Split Brain Syndrome (SBS) is both a medical condition and a computer jargon term loosely based on the medical definition.
In medicine, the corpus callosum is a fibrous connection between the left and right hemispheres of the human brain. When this nexus between the two hemispheres is cut, as is sometimes performed on patients with uncontrollable seizures, the patient is often rendered, at lest temporarily, of two minds with each hemisphere functioning independently.
In computer science, SBS indicates data or availability inconsistencies originating from the maintenance of two separate data sets with overlap in scope; A redundant system that causes errors.
Why am I writing about split brains?
One of my favorite bloggers wrote on her blog this week that she was using a Midori Traveler’s Notebook for journaling and my reaction surprised me. It made me cringe.
It’s the same reaction I have when I read about people having one notebook for their personal life and another for their career/work. When I read that blog post I felt disappointed inside, as if she were suddenly an addict who started using again. How could she? (My best guess is that she’s experimenting after years of solo journaling.)
Before I start getting unsubscribes and hate comments (kidding, you are free to disagree with me…I’m used to it…I used to be married), I don’t deny anyone the right to use whatever notebook they choose. At the same time, it violates something deep within me when I see others using systems that would, without a doubt, create a split-brain syndrome in me if I were to use them.
I recognize, of course, that this is my aberrant pathology and I own it fully.
The primacy of a single, continuing Zen-Journal
Having one continuing notebook for my life’s body of work is the single-most palpable reason that I use Zen-Journal. Having anything other than a one-notebook system creates a second data set for me to curate.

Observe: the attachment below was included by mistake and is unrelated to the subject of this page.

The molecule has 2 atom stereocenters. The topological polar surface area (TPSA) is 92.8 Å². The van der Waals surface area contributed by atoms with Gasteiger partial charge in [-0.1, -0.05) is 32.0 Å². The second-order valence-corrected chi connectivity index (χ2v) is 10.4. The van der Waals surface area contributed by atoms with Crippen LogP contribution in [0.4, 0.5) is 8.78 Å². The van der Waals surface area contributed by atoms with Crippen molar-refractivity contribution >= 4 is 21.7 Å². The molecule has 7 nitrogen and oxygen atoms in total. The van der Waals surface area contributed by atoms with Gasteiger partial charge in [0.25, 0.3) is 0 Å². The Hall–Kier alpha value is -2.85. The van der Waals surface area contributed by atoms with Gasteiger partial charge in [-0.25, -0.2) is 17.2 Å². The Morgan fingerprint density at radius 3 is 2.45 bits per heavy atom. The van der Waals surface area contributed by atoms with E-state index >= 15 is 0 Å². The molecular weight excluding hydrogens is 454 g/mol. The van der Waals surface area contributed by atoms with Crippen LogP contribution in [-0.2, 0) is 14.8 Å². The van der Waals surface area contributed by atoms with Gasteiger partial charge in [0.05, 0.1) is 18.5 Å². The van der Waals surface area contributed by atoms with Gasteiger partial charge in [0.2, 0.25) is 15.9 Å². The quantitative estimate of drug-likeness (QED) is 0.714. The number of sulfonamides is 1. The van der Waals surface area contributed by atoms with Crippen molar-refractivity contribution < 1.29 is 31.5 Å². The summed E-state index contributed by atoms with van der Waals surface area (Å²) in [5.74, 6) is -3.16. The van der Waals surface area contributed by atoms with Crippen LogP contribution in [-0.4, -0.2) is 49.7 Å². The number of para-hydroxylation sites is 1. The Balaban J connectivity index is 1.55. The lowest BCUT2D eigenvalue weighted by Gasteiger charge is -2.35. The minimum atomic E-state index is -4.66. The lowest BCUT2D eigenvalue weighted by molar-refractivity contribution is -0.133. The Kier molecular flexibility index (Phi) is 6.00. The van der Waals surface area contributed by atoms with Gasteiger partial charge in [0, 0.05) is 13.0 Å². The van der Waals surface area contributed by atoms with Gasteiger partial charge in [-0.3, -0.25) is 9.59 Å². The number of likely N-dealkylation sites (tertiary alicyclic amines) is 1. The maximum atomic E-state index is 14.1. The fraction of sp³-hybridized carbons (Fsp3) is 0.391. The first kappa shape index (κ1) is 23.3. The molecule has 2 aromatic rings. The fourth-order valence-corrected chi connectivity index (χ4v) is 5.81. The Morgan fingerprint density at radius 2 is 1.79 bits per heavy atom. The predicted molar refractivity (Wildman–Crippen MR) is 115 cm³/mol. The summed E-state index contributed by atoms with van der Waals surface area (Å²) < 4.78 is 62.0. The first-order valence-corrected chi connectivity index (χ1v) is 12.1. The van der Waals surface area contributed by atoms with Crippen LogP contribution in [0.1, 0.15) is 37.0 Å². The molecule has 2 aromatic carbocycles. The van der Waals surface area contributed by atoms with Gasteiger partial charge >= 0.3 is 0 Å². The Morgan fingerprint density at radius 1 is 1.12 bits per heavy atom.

However, I’d never split my data into additional notebooks. That isn’t a modification, it’s a second data set and, as we’ve learned from the definitions above, this can lead to errors. For me (and yes I realize there are many more people in the world than just me), multiple notebooks defeat the purpose of using the Zen-Journal system.
Two data sets, as described above, lead to errors and redundant psychological traps.
|~ “Do I write about this in my personal Zen-Journal or in my Business Zen-Journal?|
|~ “Where do I record an appointment if it affects both business and my personal life?”|
|~ “If I have a great insight while writing in one notebook, will the other suffer because of its absence?”|
Redundancy isn’t innovation, it’s duplication
One of the hallmarks of the mindful minimalist movement is to continually evaluate whether or not we are duplicating efforts, functionality, or action. Maintaining more than one notebook, for me, would be trying to live with redundancy and having to defend it. It would be like living with SBS all the time. It’s how I rate my parents’ system of three wall calendars, all with conflicting information.
Confession- I’m not immune
Even creating a dummy Zen-Journal for illustration purposes feels duplicitous for me. It’s like maintaining a storage unit with stuff you never use and never will.
After I’d completed a few layouts in the test journal, that duplicitous feeling arose and I couldn’t stand it. I had to ask myself if it also was a violation of the primacy of a single Zen-Journal.
I concluded that it was. The test journal is no more and the test layouts have been migrated into my only Zen-Journal.
Do you agree? Disagree?
Some of my readers use the Midori Traveler’s Notebook approach to Zen-Journal. Some of them use a single notebook and others have separated their lives into separate notebooks.
If this is you, I’m interested to know how having multiple notebooks makes you feel. I’d love it of you commented at end of this post.